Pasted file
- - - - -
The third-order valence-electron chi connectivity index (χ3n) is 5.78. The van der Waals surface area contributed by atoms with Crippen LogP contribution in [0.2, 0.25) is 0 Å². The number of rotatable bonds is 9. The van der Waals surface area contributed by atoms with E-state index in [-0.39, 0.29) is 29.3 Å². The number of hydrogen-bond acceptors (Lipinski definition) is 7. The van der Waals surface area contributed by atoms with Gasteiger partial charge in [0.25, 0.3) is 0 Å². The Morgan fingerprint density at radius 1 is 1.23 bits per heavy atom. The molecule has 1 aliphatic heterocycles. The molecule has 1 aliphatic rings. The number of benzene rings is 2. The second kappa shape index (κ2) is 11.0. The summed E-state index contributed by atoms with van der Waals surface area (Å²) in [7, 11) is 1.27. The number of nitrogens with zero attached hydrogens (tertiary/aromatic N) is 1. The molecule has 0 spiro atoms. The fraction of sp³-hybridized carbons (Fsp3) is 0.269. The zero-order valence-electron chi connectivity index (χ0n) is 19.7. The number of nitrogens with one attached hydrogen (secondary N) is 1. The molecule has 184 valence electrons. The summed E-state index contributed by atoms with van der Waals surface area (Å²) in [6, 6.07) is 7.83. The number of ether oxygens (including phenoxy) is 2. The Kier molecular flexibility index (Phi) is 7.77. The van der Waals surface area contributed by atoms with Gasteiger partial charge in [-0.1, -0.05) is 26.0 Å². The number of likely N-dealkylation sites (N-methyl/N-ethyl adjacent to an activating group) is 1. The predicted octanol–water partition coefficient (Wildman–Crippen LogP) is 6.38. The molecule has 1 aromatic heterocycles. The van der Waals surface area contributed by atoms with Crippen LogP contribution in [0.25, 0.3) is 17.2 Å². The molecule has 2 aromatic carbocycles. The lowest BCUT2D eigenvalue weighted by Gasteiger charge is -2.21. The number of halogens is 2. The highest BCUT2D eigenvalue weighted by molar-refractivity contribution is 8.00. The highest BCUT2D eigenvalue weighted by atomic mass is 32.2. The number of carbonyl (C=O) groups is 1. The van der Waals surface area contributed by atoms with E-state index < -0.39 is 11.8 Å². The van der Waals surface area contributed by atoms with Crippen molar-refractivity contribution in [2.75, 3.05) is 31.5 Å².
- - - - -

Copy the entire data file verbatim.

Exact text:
The third-order valence-electron chi connectivity index (χ3n) is 5.78. The van der Waals surface area contributed by atoms with Crippen LogP contribution in [0.2, 0.25) is 0 Å². The number of rotatable bonds is 9. The van der Waals surface area contributed by atoms with E-state index in [-0.39, 0.29) is 29.3 Å². The number of hydrogen-bond acceptors (Lipinski definition) is 7. The van der Waals surface area contributed by atoms with Gasteiger partial charge in [0.25, 0.3) is 0 Å². The Morgan fingerprint density at radius 1 is 1.23 bits per heavy atom. The molecule has 1 aliphatic heterocycles. The molecule has 1 aliphatic rings. The number of benzene rings is 2. The second kappa shape index (κ2) is 11.0. The summed E-state index contributed by atoms with van der Waals surface area (Å²) in [7, 11) is 1.27. The number of nitrogens with zero attached hydrogens (tertiary/aromatic N) is 1. The molecule has 0 spiro atoms. The fraction of sp³-hybridized carbons (Fsp3) is 0.269. The zero-order valence-electron chi connectivity index (χ0n) is 19.7. The number of nitrogens with one attached hydrogen (secondary N) is 1. The molecule has 184 valence electrons. The summed E-state index contributed by atoms with van der Waals surface area (Å²) in [6, 6.07) is 7.83. The number of ether oxygens (including phenoxy) is 2. The Kier molecular flexibility index (Phi) is 7.77. The van der Waals surface area contributed by atoms with Gasteiger partial charge in [-0.1, -0.05) is 26.0 Å². The number of likely N-dealkylation sites (N-methyl/N-ethyl adjacent to an activating group) is 1. The predicted octanol–water partition coefficient (Wildman–Crippen LogP) is 6.38. The molecule has 1 aromatic heterocycles. The van der Waals surface area contributed by atoms with Crippen LogP contribution in [0.25, 0.3) is 17.2 Å². The molecule has 2 aromatic carbocycles. The lowest BCUT2D eigenvalue weighted by Gasteiger charge is -2.21. The number of halogens is 2. The highest BCUT2D eigenvalue weighted by molar-refractivity contribution is 8.00. The highest BCUT2D eigenvalue weighted by atomic mass is 32.2. The number of carbonyl (C=O) groups is 1. The van der Waals surface area contributed by atoms with E-state index < -0.39 is 11.8 Å². The van der Waals surface area contributed by atoms with Crippen molar-refractivity contribution in [2.75, 3.05) is 31.5 Å².